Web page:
Meir Statman: My advice to young people on risk

Posted by TEBI on August 12, 2022

Meir Statman: My advice to young people on risk





Cryptocurrencies crashed spectacularly earlier this year, but prices are slowly creeping up again. And, according to the Financial Times, “big-name asset managers are stampeding into digital assets (and) finding new ways to monetise investor interest.” BlackRock, Charles Schwab and the UK fund managers Schroders and Abrdn, are, according to the FT, all “betting big” on a crypto revival.

Clearly, you’re far better off buying into crypto, and indeed individual stocks, now than you were at the end of last year. But is it really worth the risk?

That’s a question I put to behavioural finance expert Meir Statman, Professor of Finance at Santa Clara University, the other day, and I thought I would share his views on the subject here.

“People buy cryptocurrencies or pile into a particular stock,” Professor Statman told me, “because they aspire to be rich. I’m not talking about becoming billionaires. I’m talking about just being able to switch from a boring job, being able to support a family and so on. So I really empathise with them. 


The biggest risk he took

“I always go back to the kind of risks that I took that were not in the investment field. (My biggest risk) was in quitting a secure job and coming to the United States (from Israel) to pursue a PhD. What if I didn’t finish myPhD? What if I didn’t get a job afterwards? 

“So the question is not about whether you’re going to take risks. You are. The question is, what kind of risk are you going to take?

“I say to the people who buy cryptocurrencies that the way to get ahead in life is not by being lucky — and cryptocurrency is a lottery ticket — it is by education and enterprise. When you make it by education or enterprise, you will have more than money: you will also have a vocation. You’ll also have something that you look forward to doing in life.

“Young people will listen (to what I’ve said) and they’ll say, Well, that’s very nice. You’re an old man now, and it all turned out well for you.”


When you’re young is the time to take risks

But Professor Statman cautions against exaggerating the risks that young traders are taking, particularly as most of them are investing relatively small sums of money.

“When you are young, that’s the time to take risks. Most of your wealth as a young person is in what we call human capital — it’s in your future earnings. If you want to play with some of the money you have now, fine. You know, the damage is going to be relatively little.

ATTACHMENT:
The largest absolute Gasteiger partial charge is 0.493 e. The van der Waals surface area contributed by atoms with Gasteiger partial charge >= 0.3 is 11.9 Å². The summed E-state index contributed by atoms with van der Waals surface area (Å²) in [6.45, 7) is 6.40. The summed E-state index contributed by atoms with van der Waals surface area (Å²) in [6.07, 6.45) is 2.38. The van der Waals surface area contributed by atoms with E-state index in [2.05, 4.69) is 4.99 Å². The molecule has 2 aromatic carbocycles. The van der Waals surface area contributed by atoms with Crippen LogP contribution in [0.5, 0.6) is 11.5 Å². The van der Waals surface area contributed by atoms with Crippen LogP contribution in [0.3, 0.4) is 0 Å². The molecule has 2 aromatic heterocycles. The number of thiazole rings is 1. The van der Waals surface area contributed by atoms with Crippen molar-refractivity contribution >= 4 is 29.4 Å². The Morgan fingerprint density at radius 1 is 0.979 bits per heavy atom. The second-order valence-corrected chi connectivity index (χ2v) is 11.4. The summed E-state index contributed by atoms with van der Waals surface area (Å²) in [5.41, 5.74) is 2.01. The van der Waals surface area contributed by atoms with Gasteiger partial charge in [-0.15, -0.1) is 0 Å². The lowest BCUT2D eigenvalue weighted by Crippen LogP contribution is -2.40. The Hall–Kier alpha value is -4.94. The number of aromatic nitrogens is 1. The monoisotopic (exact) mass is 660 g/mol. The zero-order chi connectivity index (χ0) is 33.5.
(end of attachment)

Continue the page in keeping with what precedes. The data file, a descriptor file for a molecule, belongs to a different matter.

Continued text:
“We don’t have to make young people think like old people. We have to remember that we used to be young, and we took some risks that other people would have found reckless. But many of those risks turned out to be very useful for us.”


You can listen to my interview with Meir Statman in full in the latest episode of the TEBI Podcast:




Here are some other recent posts you may have missed:

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Price efficiency unaffected by growth of indexing — new study

The role of concentration in fund performance

How defensive factor indices mitigate short-term declines



If you’re new to investing, TEBI founder Robin Powell and fellow financial blogger Ben Carlson have written a book that you really ought to read. It’s called Invest Your Way to Financial Freedom, and it’s published by Harriman House.

Primarily written for a UK audience, the book has no hidden sales agenda and is based on peer-reviewed academic evidence. It explains, in simple terms, how young investors can develop good habits, save a fortune in unnecessary fees, and achieve financial freedom many years earlier than they otherwise would.

You can either buy the book direct from the publisher or via Amazon:

For those in the UK, 

Buy the paperback via Amazon here

Buy an audio version on Audible here

For those outside the UK,

Buy the Kindle version via Amazon here


Picture: Helena Lopes via Unsplash


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